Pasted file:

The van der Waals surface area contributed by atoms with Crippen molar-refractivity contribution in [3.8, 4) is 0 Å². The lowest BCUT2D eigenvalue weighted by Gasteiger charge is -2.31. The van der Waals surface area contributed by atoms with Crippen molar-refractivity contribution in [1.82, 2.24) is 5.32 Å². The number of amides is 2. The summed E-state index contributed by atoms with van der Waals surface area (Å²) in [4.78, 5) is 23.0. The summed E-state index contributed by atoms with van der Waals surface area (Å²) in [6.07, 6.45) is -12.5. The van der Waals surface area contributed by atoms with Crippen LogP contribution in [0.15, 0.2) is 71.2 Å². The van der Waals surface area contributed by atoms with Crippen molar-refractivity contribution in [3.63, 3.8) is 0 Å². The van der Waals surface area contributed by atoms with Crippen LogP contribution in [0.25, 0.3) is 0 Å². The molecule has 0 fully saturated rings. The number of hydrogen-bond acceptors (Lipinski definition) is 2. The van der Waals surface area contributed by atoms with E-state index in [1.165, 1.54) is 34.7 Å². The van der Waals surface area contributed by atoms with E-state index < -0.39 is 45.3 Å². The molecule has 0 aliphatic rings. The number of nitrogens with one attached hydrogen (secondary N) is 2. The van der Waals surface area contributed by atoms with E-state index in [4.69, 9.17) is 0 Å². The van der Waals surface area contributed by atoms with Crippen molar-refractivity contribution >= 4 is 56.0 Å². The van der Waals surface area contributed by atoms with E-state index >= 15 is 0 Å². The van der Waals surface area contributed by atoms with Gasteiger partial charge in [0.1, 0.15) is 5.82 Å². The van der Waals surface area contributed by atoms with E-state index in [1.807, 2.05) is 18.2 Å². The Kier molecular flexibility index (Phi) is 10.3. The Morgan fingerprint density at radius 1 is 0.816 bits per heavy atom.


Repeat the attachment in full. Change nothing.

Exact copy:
The van der Waals surface area contributed by atoms with Crippen molar-refractivity contribution in [3.8, 4) is 0 Å². The lowest BCUT2D eigenvalue weighted by Gasteiger charge is -2.31. The van der Waals surface area contributed by atoms with Crippen molar-refractivity contribution in [1.82, 2.24) is 5.32 Å². The number of amides is 2. The summed E-state index contributed by atoms with van der Waals surface area (Å²) in [4.78, 5) is 23.0. The summed E-state index contributed by atoms with van der Waals surface area (Å²) in [6.07, 6.45) is -12.5. The van der Waals surface area contributed by atoms with Crippen LogP contribution in [0.15, 0.2) is 71.2 Å². The van der Waals surface area contributed by atoms with Crippen molar-refractivity contribution in [3.63, 3.8) is 0 Å². The van der Waals surface area contributed by atoms with Crippen LogP contribution in [0.25, 0.3) is 0 Å². The molecule has 0 fully saturated rings. The number of hydrogen-bond acceptors (Lipinski definition) is 2. The van der Waals surface area contributed by atoms with E-state index in [1.165, 1.54) is 34.7 Å². The van der Waals surface area contributed by atoms with E-state index < -0.39 is 45.3 Å². The molecule has 0 aliphatic rings. The number of nitrogens with one attached hydrogen (secondary N) is 2. The van der Waals surface area contributed by atoms with E-state index in [4.69, 9.17) is 0 Å². The van der Waals surface area contributed by atoms with Crippen molar-refractivity contribution >= 4 is 56.0 Å². The van der Waals surface area contributed by atoms with E-state index >= 15 is 0 Å². The van der Waals surface area contributed by atoms with Gasteiger partial charge in [0.1, 0.15) is 5.82 Å². The van der Waals surface area contributed by atoms with E-state index in [1.807, 2.05) is 18.2 Å². The Kier molecular flexibility index (Phi) is 10.3. The Morgan fingerprint density at radius 1 is 0.816 bits per heavy atom.